So, once connected, a savvy DeepDark Web user can browse for all sorts of things, from credit card data to illicit drugs. Much of the DeepDark Web has been invite-only for a long time, but sellers want to make money and criminal organizations have expanded their advertising. Public internet web searches can lead you to Internet groups that, in turn, can lead you to the DeepDark Web. It is not hard, but I don’t recommend it. At all.
In a similar vein, what is a “bot-net attack”? What does it have to do with application fraud?
Bot-nets are collection of devices that have been hijacked by a bad actor. These may be PCs, wireless routers, mobile phones or internet-connected televisions and cameras; if it has an IP address and it can stream out data, someone is trying to hack it.
Using some form of technique to control the devices captured – there are many such technologies – the bad actor instructs the devices to do something to a website or service, en masse. The idea of the bot-net attack is to overload the website or service and make it vulnerable by sending it so many requests it becomes unstable.
There are many possible outcomes to a bot-net attack, including the feared DDoS attack (Distributed Denial of Service). The most basic outcome is that the components that make up the website or service being attacked simply break and no longer perform any of their intended functions, rendering the website or service inoperable.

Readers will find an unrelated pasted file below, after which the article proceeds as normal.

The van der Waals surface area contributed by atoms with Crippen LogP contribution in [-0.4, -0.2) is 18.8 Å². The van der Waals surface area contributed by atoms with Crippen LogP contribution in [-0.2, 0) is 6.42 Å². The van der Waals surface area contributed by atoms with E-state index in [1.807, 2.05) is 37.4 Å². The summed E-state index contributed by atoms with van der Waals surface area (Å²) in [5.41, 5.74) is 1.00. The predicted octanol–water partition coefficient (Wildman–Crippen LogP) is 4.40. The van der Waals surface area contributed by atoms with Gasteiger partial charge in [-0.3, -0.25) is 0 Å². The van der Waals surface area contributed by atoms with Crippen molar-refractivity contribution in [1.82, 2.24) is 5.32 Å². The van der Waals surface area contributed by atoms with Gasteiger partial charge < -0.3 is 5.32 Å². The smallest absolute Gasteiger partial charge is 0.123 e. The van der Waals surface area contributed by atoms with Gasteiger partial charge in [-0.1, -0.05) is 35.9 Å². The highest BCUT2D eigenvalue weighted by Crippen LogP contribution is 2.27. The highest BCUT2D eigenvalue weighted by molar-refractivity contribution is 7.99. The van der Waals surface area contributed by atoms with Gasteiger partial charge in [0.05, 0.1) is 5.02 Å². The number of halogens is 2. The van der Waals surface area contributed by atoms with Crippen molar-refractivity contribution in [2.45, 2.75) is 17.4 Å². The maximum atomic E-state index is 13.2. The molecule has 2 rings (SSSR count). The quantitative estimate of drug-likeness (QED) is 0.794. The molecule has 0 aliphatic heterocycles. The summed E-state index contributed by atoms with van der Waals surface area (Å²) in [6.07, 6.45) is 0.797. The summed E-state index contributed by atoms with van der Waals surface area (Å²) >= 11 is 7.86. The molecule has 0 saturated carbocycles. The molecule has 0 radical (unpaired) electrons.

However, in a coordinated application fraud bot-attack, bad actors are submitting applications en masse to do things such as opening a bank account or establishing a line of credit. This type of targeted attack is typically done by very sophisticated actors, attempting a very specific outcome – making money.
Whose job is it to stop brute force application attacks?
The job of security falls to everyone involved. Questions of this nature are often geared toward finding who to blame when things go wrong. People want to blame the CISO or perhaps the security engineer who installed or didn’t patch the product that got hacked. In my opinion, the only ones to blame are the bad guys, unless the people involved have been negligent. Security, Fraud, Line of Business, and IT have to get everything right, every single time, but a hacker just has to get it right once; don’t blame the victims.
What can I do to protect my organization from a brute force application fraud attack?
The only way to approach effective security is to build layers of defense. In security, there is no single technology or technique to rule them all. Security is built out at each layer of the process of handling data, each part of the security process playing a role to ensure data and component integrity.
Underlying security/software controls, built-in as part of the routers and firewalls, control the first level of defense and attempt to ensure only properly formatted data traffic is transported. There are software packages for Internet components that help with application-based attacks by teaching the machines what proper application traffic should look like.